This is a developing situation that wildlife managers, ornithologists and birders have been watching since the 1960s, and there has been a lot of discussion on what, if anything, to do.  Ideas ranging anywhere from doing nothing to going out and shooting Barred Owls have been put on the table.  The idea of shooting Barred Owls started in 2009 when the US Fish and Wildlife Service first proposed the idea and started asking for public comment on it.  The idea was to send hunters out into areas that were known to have good populations of Spotted Owls.  If a Barred Owl was detected, the hunters would use recordings to attract the Barred Owl and shoot it.  There was a fair bit of public commenting on this idea, some for and some against, and then the idea dropped off the radar for most people. Well, just recently, there has been a new development.  The US Fish and Wildlife Service is going ahead with the plan to shoot Barred Owls.  They are proposing a four year trial period beginning in 2013.  During this period, each fall (the non-breeding season) hunters will be sent out into four areas, two in Washington, one in Oregon, and one is California.  The goal will be to kill 3,603 Barred Owls, and then see if Spotted Owl numbers increase.  Why 3,603 specifically?  I have no idea.

I have several problems with this plan, but let me get one issue that I do not have a problem with out the way first.  I am not, categorically, against killing Barred Owls.  I eat meat, I am even a hunter, so it is not the killing of animals that I take issue with.  I am sure that others do feel that it is somehow morally wrong to kill an owl, any owl, but that is not me.  From a population biology standpoint, the Barred Owl is doing really well as a species and so there is no danger at all of the species as a whole being damaged by some birds being killed.  Far more than 3,000 die each year due to starvation, disease, exposure to the elements, or flying into cars or buildings or antennas.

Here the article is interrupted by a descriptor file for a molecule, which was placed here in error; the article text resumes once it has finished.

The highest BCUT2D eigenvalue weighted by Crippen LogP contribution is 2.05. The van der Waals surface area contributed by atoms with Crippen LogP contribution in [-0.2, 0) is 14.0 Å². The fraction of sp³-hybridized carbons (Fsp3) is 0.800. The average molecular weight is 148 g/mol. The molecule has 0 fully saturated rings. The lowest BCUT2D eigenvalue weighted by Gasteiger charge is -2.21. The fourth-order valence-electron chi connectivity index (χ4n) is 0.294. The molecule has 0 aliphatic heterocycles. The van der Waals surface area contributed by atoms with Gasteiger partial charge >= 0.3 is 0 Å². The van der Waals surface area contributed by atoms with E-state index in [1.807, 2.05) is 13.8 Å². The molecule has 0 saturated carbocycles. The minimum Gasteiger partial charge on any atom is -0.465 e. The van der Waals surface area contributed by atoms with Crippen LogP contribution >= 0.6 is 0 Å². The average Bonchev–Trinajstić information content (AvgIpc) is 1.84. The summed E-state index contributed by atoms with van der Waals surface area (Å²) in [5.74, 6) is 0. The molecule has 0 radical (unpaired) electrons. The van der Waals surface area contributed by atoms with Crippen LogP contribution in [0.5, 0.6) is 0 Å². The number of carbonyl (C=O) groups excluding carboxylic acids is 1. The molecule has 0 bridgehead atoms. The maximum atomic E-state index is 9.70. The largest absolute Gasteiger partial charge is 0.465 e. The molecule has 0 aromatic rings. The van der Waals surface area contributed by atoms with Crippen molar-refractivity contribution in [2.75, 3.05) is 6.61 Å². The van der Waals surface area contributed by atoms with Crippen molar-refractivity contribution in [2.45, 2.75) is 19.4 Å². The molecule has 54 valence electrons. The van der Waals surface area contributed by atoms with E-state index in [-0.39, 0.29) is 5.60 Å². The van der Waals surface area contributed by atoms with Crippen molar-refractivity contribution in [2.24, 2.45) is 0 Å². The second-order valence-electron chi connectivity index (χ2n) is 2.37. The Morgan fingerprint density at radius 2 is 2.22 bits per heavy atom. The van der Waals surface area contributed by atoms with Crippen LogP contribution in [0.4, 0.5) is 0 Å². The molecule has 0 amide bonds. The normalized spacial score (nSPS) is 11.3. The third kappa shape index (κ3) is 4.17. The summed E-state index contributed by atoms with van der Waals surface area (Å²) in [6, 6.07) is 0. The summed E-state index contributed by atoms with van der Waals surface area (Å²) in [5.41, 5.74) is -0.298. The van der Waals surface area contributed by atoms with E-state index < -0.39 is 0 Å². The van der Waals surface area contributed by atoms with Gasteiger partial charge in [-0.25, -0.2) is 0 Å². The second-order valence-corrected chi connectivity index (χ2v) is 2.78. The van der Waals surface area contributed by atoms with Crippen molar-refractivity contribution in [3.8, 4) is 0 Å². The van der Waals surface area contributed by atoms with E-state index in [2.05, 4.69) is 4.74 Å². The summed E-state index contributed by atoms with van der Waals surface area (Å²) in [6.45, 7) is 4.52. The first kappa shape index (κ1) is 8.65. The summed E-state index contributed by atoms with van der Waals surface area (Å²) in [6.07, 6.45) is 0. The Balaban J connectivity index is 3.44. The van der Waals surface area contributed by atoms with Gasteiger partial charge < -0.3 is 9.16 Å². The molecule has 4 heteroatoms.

No, my biggest problem with this plan is that it is not going to work.  The Barred Owl population has been increasing in number and expanding in range pretty darn fast.  To think that killing a few is going to make any kind of difference is like thinking that if you beat at the ocean with a garden rake, you will be able to hold back the tide.  Every owl that is killed will be replaced by another from the expanding population.  To top that off, this four year trial is going to cost around 3 million dollars.  A much better use of that money would be to purchase 3 million dollars of land and set it aside as protected wilderness.  This trial will also waste a lot of personnel hours that, just like the money, could be much better spent elsewhere.  And that is just the money and personnel hours for the trial.

An even if this trial run is a success and does lead to a decrease in Barred Owl numbers and an increase in Spotted Owl numbers, this plan will still not work.  The only way that lethal removal works is if you kill  large number of individuals in a given area, and then keep doing it every year.  The constant level of effort that this would require for hunting Barred Owls is simply not sustainable.  To protect the Spotted Owl it would be necessary to remove Barred Owls from all, or most, of the Spotted Owl breeding areas (not just the four limited regions in the trial) and to continue doing so forever (since the moment the hunters stop, more Barred Owls will enter the protected areas).  This would require vastly more time and money than anyone is actually going to have.

 

Read Full Post »